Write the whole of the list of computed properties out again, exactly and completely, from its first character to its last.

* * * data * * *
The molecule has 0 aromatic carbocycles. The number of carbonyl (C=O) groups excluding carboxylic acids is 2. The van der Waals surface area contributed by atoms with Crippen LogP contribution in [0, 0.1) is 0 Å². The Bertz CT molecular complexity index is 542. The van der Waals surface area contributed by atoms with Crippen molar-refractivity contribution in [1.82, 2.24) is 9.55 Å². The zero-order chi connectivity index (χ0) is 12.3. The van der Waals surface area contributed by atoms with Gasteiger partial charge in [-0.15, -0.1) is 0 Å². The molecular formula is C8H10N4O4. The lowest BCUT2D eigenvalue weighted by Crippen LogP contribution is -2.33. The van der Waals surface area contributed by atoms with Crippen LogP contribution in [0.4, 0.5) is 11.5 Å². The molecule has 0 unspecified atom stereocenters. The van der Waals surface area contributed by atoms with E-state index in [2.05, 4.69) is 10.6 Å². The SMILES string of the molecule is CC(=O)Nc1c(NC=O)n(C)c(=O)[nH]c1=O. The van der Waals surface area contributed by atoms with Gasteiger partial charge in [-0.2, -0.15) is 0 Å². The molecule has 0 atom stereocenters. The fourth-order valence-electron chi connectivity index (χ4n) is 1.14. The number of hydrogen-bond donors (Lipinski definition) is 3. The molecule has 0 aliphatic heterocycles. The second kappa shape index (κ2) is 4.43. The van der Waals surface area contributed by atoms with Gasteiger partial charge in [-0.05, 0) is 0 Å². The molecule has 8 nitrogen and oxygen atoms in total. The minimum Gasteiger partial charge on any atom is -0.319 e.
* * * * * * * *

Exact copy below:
The molecule has 0 aromatic carbocycles. The number of carbonyl (C=O) groups excluding carboxylic acids is 2. The van der Waals surface area contributed by atoms with Crippen LogP contribution in [0, 0.1) is 0 Å². The Bertz CT molecular complexity index is 542. The van der Waals surface area contributed by atoms with Crippen molar-refractivity contribution in [1.82, 2.24) is 9.55 Å². The zero-order chi connectivity index (χ0) is 12.3. The van der Waals surface area contributed by atoms with Gasteiger partial charge in [-0.15, -0.1) is 0 Å². The molecular formula is C8H10N4O4. The lowest BCUT2D eigenvalue weighted by Crippen LogP contribution is -2.33. The van der Waals surface area contributed by atoms with Crippen LogP contribution in [0.4, 0.5) is 11.5 Å². The molecule has 0 unspecified atom stereocenters. The van der Waals surface area contributed by atoms with E-state index in [2.05, 4.69) is 10.6 Å². The SMILES string of the molecule is CC(=O)Nc1c(NC=O)n(C)c(=O)[nH]c1=O. The van der Waals surface area contributed by atoms with Gasteiger partial charge in [-0.2, -0.15) is 0 Å². The molecule has 0 atom stereocenters. The fourth-order valence-electron chi connectivity index (χ4n) is 1.14. The number of hydrogen-bond donors (Lipinski definition) is 3. The molecule has 0 aliphatic heterocycles. The second kappa shape index (κ2) is 4.43. The van der Waals surface area contributed by atoms with Gasteiger partial charge in [-0.05, 0) is 0 Å². The molecule has 8 nitrogen and oxygen atoms in total. The minimum Gasteiger partial charge on any atom is -0.319 e.